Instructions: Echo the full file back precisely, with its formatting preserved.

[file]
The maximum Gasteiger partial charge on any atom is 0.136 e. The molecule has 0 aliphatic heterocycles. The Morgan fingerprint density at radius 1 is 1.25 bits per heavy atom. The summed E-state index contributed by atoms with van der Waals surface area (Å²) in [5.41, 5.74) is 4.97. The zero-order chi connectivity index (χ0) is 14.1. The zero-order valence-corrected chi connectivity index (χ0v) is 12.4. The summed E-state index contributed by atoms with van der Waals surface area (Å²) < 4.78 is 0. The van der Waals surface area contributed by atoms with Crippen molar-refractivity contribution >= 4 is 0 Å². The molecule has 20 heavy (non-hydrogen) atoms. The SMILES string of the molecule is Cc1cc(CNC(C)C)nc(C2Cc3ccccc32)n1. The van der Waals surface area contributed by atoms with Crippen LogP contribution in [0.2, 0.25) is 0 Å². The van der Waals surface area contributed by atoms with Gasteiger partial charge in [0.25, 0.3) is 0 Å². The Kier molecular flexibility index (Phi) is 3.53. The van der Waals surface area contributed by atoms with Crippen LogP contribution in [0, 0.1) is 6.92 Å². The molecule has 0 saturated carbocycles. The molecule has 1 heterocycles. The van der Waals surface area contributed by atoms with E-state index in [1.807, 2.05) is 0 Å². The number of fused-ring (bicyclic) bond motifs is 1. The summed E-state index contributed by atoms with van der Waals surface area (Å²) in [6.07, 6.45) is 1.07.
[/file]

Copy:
The maximum Gasteiger partial charge on any atom is 0.136 e. The molecule has 0 aliphatic heterocycles. The Morgan fingerprint density at radius 1 is 1.25 bits per heavy atom. The summed E-state index contributed by atoms with van der Waals surface area (Å²) in [5.41, 5.74) is 4.97. The zero-order chi connectivity index (χ0) is 14.1. The zero-order valence-corrected chi connectivity index (χ0v) is 12.4. The summed E-state index contributed by atoms with van der Waals surface area (Å²) < 4.78 is 0. The van der Waals surface area contributed by atoms with Crippen molar-refractivity contribution >= 4 is 0 Å². The molecule has 20 heavy (non-hydrogen) atoms. The SMILES string of the molecule is Cc1cc(CNC(C)C)nc(C2Cc3ccccc32)n1. The van der Waals surface area contributed by atoms with Crippen LogP contribution in [0.2, 0.25) is 0 Å². The van der Waals surface area contributed by atoms with Gasteiger partial charge in [0.25, 0.3) is 0 Å². The Kier molecular flexibility index (Phi) is 3.53. The van der Waals surface area contributed by atoms with Crippen LogP contribution in [0, 0.1) is 6.92 Å². The molecule has 0 saturated carbocycles. The molecule has 1 heterocycles. The van der Waals surface area contributed by atoms with E-state index in [1.807, 2.05) is 0 Å². The number of fused-ring (bicyclic) bond motifs is 1. The summed E-state index contributed by atoms with van der Waals surface area (Å²) in [6.07, 6.45) is 1.07.